As many of you know, I am currently in East Asia preparing to present at the International Convention of Asia Scholars. Yesterday I left Seoul where I spent time reconnecting with artists and art spaces and discovering new work. One of my first meetings was with Chang Jia on whom I’m presenting next week. We met in 2011 and since then have stayed in touch. In my preparation for our meeting I found a video of Chang produced by the Korean Artist Project discussing her work. It is five minutes and gives a nice overview of the aims in her work.
If you won’t be in China this summer you can follow along with the exhibition via their Tumblr. According to the website, “This tumblr site operates somewhere between digital exhibition catalogue, blog, site for the audience participation. Curator Hanna will also share back stories behind the organizing process here.”
Museum of the Luxun Academy of Fine Arts, Shenyang, China, May 22 – May 30, 2013, With a special lecture on the opening day
99 Art Center at Fine Arts College of Shanghai University, Shanghai, China, June 20 – July 2013, With a special lecture and class in conjunction with the exhibition
I’ll be in Seoul, Hong Kong, and Macao until the end of the month doing research, seeing art, talking to people, and presenting at ICAS8. If you’d like to keep track of what I’m seeing and doing follow me on Instagram and Twitter! Happy June!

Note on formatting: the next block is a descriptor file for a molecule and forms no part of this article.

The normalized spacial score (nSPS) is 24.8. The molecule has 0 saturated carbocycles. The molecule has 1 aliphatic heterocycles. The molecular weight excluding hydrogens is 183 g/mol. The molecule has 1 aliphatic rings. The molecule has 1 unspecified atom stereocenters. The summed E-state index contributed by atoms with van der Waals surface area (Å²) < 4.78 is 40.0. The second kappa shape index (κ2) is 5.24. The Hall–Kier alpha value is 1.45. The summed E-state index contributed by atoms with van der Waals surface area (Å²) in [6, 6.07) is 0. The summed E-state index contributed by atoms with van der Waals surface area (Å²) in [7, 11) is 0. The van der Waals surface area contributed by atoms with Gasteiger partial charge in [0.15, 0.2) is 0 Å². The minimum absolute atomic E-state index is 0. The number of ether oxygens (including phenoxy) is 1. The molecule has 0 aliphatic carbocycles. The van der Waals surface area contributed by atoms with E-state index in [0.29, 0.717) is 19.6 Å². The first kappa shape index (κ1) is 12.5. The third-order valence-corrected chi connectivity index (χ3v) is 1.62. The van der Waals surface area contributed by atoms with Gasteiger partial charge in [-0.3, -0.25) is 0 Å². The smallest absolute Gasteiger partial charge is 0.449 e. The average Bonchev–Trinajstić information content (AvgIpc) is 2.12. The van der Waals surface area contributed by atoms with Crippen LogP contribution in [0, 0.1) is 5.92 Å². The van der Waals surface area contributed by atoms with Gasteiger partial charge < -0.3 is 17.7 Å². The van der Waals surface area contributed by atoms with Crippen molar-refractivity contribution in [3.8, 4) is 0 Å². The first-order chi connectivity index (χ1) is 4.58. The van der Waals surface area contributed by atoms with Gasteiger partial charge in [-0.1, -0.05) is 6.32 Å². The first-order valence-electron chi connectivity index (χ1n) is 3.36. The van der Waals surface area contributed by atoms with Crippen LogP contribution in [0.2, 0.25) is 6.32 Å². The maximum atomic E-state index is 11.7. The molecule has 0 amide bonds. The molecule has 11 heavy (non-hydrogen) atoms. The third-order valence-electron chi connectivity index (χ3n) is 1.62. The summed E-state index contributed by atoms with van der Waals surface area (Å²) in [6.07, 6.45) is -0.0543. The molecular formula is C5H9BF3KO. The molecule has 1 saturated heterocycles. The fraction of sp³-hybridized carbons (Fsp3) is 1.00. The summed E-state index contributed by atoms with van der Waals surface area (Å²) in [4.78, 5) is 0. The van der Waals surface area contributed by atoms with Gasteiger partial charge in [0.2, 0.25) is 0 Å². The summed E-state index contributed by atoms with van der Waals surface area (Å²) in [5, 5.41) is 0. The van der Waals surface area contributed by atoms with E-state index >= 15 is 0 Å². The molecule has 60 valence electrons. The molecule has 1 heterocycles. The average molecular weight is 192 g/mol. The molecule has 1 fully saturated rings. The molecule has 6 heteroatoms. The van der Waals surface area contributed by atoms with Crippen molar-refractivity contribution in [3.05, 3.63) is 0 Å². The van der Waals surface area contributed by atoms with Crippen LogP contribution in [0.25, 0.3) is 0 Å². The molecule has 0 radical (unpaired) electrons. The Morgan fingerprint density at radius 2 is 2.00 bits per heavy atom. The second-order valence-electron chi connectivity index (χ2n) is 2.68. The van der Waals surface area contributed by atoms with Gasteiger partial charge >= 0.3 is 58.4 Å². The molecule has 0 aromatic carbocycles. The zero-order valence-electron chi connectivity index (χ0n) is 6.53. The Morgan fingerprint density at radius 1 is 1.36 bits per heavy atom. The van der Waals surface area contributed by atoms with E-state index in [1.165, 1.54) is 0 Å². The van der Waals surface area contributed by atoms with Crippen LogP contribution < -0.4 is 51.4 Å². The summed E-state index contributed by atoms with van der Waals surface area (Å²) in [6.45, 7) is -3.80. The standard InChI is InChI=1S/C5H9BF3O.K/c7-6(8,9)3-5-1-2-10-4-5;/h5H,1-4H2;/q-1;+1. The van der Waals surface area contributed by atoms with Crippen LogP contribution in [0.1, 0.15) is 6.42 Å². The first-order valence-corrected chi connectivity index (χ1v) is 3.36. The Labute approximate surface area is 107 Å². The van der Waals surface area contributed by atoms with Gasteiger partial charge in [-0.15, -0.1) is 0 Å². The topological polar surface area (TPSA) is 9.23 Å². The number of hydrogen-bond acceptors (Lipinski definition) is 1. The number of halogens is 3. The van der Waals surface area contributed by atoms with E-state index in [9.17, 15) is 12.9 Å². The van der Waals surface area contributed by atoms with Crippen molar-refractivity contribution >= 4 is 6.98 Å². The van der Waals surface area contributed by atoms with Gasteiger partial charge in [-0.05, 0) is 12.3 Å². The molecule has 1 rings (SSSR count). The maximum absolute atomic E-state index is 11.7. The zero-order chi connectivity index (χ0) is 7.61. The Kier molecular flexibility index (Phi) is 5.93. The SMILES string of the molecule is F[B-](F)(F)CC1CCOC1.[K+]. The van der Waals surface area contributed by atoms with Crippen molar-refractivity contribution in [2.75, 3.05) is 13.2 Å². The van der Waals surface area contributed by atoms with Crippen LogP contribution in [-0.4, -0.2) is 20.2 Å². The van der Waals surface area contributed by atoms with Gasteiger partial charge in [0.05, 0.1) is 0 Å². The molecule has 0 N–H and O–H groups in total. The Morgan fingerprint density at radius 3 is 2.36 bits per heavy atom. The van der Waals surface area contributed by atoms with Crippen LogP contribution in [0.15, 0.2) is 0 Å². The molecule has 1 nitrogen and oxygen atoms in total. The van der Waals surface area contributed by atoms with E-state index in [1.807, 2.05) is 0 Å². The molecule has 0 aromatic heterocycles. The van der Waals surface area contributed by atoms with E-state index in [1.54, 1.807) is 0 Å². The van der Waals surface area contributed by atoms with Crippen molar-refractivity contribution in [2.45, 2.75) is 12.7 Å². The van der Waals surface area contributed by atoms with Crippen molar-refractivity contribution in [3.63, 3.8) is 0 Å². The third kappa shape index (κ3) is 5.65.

I just finished reading “Jin Xing: China’s Transsexual Star of Dance” a chapter from Celebrity in Chinaedited by Louise Edwards and Elaine Jeffreys. The chapter reviews various writing and interviews about the dance star Jin Xing. In doing so, the authors Gloria Davies and M. E. Davies unfold an analysis of Jin Xing’s experience as a public figure who is a known transsexual in China.
I was struck by the conclusion of the chapter (190-191),”…her gender conformity has enabled the media to narrate her life the way she prefers it: namely, as the story of a talented dancer who achieved fame and success, who ‘cured’ her gender dysphoria to become the woman she had always felt herself to be. This is not a story that challenges the sexual binaries (whether of man/woman, masculine/feminine, straight/gay) that rule our lives. Rather, it is a story that confirms how powerfully those binaries continue to rule our lives.”
The conclusion highlights a cut and dry perspective of gender and sexuality adopted by Jin Xing. It is important to consider that lens in regards to transgender. That being said, to me gender and sexuality are much more messy than that.
Pictured above, Anton Corbijn poses infront of his photographs of Ai Weiwei (left) and Damien Hirst (right). According to ArtDaily other artists in Corbijn’s series include Gerhard Richter, Alexander McQueen, Richard Prince, Iggy Pop, Anselm Kiefer, Tom Waits, Peter Doig, Bruce Springsteen, Lucian Freud, and Karel Appel.